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Question DetailsAsked on 2/11/2018

When water drains from upstairs washer the downstairs toilet loses a couple inches of water. What could this be?

We live in a 10 year old Townhome. We dont really use downstairs bathroom (water line to toilet is actually off) but im guessing this might have been happening over 6 months or so.
Haven't had any other issues with with upstairs toilets or shower or sinks draining slowly etc. We only lose water in downstairs toilet when water is draining from upstairs washing machine, and every so often when it's happening there will be a plunger sounding noise to go with it. Doesn't happen each time but sometimes.
We had a clog in kitchen sink (that didnt cause any backup in sink) but there was water in basement by kitchen drain pipe. Plumber snaked it to main sewer line other day. Said its good now.

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Here is a link to a similar previous question which might help:


http://answers.angieslist.com/What-up...


The "plunging sound" is likely the water being pulled out of the trap in the downstairs toilet - which then pulls air in behind it, causing a gurgling or chugging sound. Three likely causes - in what I figure is greatest to least likely causes for your case (diagnosing it from probably a couple to few thousand miles away):


1) water in downstairs, unused toilet is evaporating (can go down a half inch to inch or so in a month in relatively normal household humidity) so the trap has very little water covering the outlet hold from the bowl - then when the flushed or washing machine water (high volume flow) goes down the drain stack, it creates a partial vacuum behind it (even if vent pipe is working) and it will pull air from wherever it is easiest. With normal 3-8 inches of water in a trap, the vacuum cannot pull the water out of the trap, so it acts as a barrier to air passing through the trap - that is why it is there (to prevent sewer gases from getting into the house, but works both ways). If the water level in the toilet is low, as the flow reaches the downstairs it is moving fast and pulling a lot of air behind it, so if it can pull air in through the downstairs toilet trap it will do so if it can. Solution might be as simple as using a bucket to fill the downstairs toilet bowl with water every month or two - you should flush a good bit through (maybe with a bit of baking soda or lemon-scented dish soap like Mr Clean (what I use) to sweeten it up so it does not become stagnant so fast.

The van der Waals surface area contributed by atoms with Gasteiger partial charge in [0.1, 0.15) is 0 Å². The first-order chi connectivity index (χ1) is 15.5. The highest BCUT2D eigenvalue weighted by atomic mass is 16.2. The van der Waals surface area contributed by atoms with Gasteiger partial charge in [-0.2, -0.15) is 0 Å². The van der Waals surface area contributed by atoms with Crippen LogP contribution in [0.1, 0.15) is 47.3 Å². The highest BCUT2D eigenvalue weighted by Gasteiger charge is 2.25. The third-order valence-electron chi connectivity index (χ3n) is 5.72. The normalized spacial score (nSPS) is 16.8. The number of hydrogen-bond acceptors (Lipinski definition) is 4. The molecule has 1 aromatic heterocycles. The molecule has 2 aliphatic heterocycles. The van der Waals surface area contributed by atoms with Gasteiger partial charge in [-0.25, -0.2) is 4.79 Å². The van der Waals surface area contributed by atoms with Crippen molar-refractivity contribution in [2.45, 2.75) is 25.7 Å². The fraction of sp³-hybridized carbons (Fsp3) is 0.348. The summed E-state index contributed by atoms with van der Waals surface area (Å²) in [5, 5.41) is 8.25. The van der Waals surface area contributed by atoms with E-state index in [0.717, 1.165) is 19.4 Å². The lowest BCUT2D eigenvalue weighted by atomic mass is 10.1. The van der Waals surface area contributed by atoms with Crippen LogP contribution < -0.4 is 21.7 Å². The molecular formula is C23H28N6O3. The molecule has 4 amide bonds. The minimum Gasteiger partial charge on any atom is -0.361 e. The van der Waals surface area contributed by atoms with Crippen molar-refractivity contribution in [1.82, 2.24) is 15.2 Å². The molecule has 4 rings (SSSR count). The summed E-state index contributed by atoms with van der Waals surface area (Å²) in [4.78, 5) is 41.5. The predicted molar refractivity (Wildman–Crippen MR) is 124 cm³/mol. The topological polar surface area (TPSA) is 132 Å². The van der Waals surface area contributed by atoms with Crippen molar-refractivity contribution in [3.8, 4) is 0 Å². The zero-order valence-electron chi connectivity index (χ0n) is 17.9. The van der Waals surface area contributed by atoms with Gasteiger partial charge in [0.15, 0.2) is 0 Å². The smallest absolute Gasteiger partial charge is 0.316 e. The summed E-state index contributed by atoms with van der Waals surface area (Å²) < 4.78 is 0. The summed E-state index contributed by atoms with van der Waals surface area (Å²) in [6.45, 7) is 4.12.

BTW - be sure to clean that toilet periodically anyway, otherwise you will be hard to remove stains in the bowl. Also, you need to flush water through the tank too or it will go stagnanat and likely go all slimy brown with iron bacteria. Do NOT put a toilet tnk chlorine tablet in - will stop the bacterial growth and going stagnant, but will also rot all the gaskets and seals in the tank and cause leakage because of the high chlorine concentration that will build up. (Does that a bit in normal use, even with the chlorine being flushed out in normal use once to several times a day).


2) if it has been real cold, vent pipe could be frosted solid or near-solid on the roof. Usually, especially with plastic pipes, you will have a buildup of frost around the top opf the pipe which you can see from the ground, but sometimes (especially with metal pipes and/or really cold attic) the moisture in the rising hot sewer gases will frost up and freeze up the vent pipe inside the attic or just above roofline. If this has actually been happening for the past 6 months, unless you live with Santa Claus not likely to be the cause - though birds nesting in the vent pipe can do the same thing.


3) could be the snaked clog went into your main vent pipe (or was at the intersection with the stack and that part did not get cleaned out - that is pretty common place for clogs) and blocked it so the vent stack is not working, so it is pulling air from downstairs toilet instead. If this is the case, I would expect it to happen every time. Running water from a hose down the vent pipe (be sure it is the vent pipe you are in, not a fan vent or furnace or water heater flue or fresh air intake pipe) will usually clear it - rarely it takes a snake run.


Since you said there was water by the kitchen drain pipe in basement (maybe from a floor drain backing up ?) sounds like the blockage you had was in the in-ground (probably under-slab) main sewer line heading to the street - wherethe vertical drain stack in the house turn horizontal to head out under the basement slab to the street is a very common place for clogs and also where the main stack (if you have a full-height independent stack) joins in, so this could well be the case.

Answered 9 months ago by LCD




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